World Library  
Flag as Inappropriate
Email this Article

Desiderius

Article Id: WHEBN0000113293
Reproduction Date:

Title: Desiderius  
Author: World Heritage Encyclopedia
Language: English
Subject: 770s, Charlemagne, Aistulf, Brescia, Siege of Pavia (773–74)
Collection: 786 Deaths, 8Th-Century Births, 8Th-Century Italian People, 8Th-Century Monarchs in Europe, Dukes of Spoleto, Lombard Kings
Publisher: World Heritage Encyclopedia
Publication
Date:
 

Desiderius

Desiderius
King of the Lombards
Predecessor Aistulf
Successor Charlemagne
Died 786 AD
Consort Ansa
Issue Desiderata
Anselperga
Adelperga
Liutperga
Adelchis
House House of Lombardy

Desiderius (also known as Desiderio in Italian) (died c. 786) was the last king of the Lombard Kingdom of northern Italy, ruling from 756 to 774. He is chiefly known for his connection to Charlemagne, who married his daughter and conquered his realm.

Contents

  • Rise to power 1
  • Appointing Antipope Philip 2
  • Relations with Charlemagne 3
  • Family 4
  • Further reading 5
  • References 6

Rise to power

Born in Brescia, Desiderius was originally a royal officer, the dux Langobardorum et comes stabuli, "constable and duke of the Lombards," an office apparently similar to the contemporaneous Frankish office of dux Francorum. King Aistulf made him duke of Istria and Tuscany and he became king after the death of Aistulf in 756. At that time, Aistulf's predecessor, Ratchis, left his monastic retreat of Montecassino and tried to seize the kingdom, but Desiderius put his revolt down quickly with the support of Pope Stephen II. At his coronation, Desiderius promised to restore many lost papal towns to the Holy See, in return for the papacy's endorsement of his claim. Conflict with the Holy See under Pope Stephen III arose, for Stephen opposed Charlemagne's marriage to Desiderius' daughter. Desiderius ceased delivery of the towns after only a few.

Seeking, like his predecessors, to extend the Lombard power in Italy, he came into collision with the papacy and the southern duchies. In the same year Desiderius associated to his kingdom his son Adelchis. Alboin, the duchy of Benevento and Liutprand, that of Spoleto were coaxed by Pope Stephen to commend themselves to the Franks and thus separate themselves again from monarchy. They then [1] placed themselves under the protection of Pippin, the king of Franks. In 758, Duke Liutprand of Benevento attained his majority and rebelled. Desiderius defeated him and granted his duchy to one Arechis, tying the duchy more closely to Pavia than it had been since Grimoald's time. In that same year, Desiderius deposed Alboin of Spoleto and exercised himself the ducal powers there.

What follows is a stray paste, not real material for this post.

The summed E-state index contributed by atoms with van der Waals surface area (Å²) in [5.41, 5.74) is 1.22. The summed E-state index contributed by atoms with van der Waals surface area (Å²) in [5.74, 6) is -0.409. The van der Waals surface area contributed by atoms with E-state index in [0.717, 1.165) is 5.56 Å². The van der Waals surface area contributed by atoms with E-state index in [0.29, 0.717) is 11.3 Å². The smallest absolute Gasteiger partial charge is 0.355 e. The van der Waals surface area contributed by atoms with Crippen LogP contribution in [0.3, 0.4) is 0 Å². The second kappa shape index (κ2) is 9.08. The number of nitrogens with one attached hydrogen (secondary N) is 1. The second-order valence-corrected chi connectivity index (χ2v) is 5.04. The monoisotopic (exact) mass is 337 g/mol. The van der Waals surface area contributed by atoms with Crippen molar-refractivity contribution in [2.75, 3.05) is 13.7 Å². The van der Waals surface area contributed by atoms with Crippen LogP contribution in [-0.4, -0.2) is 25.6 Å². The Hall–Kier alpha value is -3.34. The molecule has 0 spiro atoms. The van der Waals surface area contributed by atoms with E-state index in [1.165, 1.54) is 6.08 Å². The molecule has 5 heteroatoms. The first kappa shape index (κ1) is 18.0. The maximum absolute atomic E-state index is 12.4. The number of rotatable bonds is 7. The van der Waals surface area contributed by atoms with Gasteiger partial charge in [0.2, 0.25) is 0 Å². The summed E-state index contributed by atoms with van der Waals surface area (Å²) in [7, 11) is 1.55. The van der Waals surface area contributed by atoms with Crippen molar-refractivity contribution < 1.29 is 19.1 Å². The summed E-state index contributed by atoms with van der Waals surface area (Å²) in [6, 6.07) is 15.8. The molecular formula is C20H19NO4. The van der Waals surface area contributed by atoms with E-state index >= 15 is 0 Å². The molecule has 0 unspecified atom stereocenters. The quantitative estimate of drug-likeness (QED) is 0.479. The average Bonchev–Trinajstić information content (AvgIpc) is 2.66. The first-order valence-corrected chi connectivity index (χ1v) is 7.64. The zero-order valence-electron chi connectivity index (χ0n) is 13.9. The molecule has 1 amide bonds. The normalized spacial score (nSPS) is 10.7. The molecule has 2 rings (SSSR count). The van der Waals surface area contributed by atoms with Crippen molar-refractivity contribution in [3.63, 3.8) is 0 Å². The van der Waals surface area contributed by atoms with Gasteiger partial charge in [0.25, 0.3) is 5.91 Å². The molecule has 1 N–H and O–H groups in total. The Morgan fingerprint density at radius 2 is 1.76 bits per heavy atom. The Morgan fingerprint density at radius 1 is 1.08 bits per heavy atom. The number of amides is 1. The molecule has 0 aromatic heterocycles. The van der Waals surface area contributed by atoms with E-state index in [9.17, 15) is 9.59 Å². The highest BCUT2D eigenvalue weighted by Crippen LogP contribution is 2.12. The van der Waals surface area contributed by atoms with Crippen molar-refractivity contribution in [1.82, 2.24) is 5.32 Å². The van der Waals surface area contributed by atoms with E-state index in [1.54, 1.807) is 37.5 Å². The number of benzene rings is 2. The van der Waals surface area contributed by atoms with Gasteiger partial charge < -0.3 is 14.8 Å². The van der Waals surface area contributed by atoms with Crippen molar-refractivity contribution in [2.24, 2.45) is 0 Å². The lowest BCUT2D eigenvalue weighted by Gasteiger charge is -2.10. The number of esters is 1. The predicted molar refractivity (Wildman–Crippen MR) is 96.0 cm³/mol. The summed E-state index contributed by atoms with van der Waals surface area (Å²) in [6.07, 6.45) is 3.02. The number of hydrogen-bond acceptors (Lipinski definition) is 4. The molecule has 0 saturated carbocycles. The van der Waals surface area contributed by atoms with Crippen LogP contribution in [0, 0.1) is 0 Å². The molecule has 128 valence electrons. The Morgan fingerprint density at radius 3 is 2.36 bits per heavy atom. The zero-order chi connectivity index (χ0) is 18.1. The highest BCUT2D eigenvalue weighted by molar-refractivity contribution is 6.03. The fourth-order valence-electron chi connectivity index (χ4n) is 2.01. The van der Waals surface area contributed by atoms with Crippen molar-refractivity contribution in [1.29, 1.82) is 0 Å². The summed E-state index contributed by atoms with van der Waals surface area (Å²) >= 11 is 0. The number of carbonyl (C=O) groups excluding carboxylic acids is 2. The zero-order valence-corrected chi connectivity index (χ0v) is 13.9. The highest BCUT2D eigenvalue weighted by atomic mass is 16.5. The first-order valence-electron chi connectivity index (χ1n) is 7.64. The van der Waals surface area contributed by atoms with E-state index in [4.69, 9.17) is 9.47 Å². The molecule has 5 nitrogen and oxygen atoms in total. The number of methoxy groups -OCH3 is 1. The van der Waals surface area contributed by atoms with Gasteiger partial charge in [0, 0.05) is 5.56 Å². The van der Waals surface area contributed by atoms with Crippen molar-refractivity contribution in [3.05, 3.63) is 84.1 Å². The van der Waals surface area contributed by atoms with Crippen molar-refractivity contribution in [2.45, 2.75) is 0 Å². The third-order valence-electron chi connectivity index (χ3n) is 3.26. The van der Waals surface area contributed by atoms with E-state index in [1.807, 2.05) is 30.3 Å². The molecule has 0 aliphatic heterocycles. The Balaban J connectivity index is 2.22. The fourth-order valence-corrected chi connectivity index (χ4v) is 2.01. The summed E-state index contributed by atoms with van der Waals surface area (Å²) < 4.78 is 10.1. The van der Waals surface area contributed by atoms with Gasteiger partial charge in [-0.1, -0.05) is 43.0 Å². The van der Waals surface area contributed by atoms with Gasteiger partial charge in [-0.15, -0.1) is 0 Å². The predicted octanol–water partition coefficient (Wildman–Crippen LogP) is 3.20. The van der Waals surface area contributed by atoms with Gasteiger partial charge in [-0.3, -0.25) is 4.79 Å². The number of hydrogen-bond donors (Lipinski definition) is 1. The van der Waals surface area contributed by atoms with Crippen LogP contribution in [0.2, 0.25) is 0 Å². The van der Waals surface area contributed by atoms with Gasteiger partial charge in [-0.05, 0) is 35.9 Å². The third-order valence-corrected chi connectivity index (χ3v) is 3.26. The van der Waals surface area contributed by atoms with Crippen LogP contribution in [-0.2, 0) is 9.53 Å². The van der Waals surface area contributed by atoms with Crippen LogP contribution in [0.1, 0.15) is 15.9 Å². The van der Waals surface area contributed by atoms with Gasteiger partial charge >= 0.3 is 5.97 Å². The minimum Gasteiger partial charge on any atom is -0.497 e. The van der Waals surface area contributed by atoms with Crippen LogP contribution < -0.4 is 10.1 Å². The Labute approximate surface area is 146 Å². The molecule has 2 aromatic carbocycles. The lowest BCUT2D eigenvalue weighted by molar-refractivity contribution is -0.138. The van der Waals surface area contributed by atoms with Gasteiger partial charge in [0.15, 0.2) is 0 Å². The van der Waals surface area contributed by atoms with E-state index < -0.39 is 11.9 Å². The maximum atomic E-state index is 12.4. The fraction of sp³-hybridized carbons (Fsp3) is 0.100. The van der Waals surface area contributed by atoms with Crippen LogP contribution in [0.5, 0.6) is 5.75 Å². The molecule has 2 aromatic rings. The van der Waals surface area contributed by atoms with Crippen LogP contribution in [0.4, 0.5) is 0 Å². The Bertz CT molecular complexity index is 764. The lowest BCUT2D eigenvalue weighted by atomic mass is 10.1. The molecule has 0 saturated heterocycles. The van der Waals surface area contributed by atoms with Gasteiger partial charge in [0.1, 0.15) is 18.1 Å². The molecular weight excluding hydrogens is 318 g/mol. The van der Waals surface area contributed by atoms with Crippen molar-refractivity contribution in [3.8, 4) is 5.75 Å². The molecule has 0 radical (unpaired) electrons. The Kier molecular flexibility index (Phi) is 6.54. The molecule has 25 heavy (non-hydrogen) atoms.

Appointing Antipope Philip

Intervening in the crisis that ensued after the death of Pope Paul I in 767, Desiderius seized a priest named Philip from the Monastery of St. Vitus on the Esquiline Hill in Rome on Sunday, July 31, 768, and summarily appointed him pope. Antipope Philip was never recognized nor gained a significant following, so he left the same day and returned to his monastery where he was never heard from or seen again.[2]

Relations with Charlemagne

Stephen III opposed Charlemagne's marriage to Desiderius' daughter, Desiderata, in 768, but by his death in 772, he had made peace with the Lombards. The new pope, Adrian I, however, implored the aid of Charlemagne against him, for the marriage of dynasties was dissolved by Charlemagne's repudiation of Desiderata in 771. Charles sent her back to her father. Moreover, Gerberga, the widow of Charlemagne's brother Carloman, sought the protection of the Lombard king after her husband's death in 771; and—probably in return for the insult Charlemagne had given to the Lombards by rejecting Desiderata—Desiderius recognised Gerberga's sons as lawful heirs, and attacked Pope Adrian for refusing to crown them kings and invaded the Pentapolis. The embassies of Adrian and Desiderius met at Thionville and Charlemagne favoured the pope's case.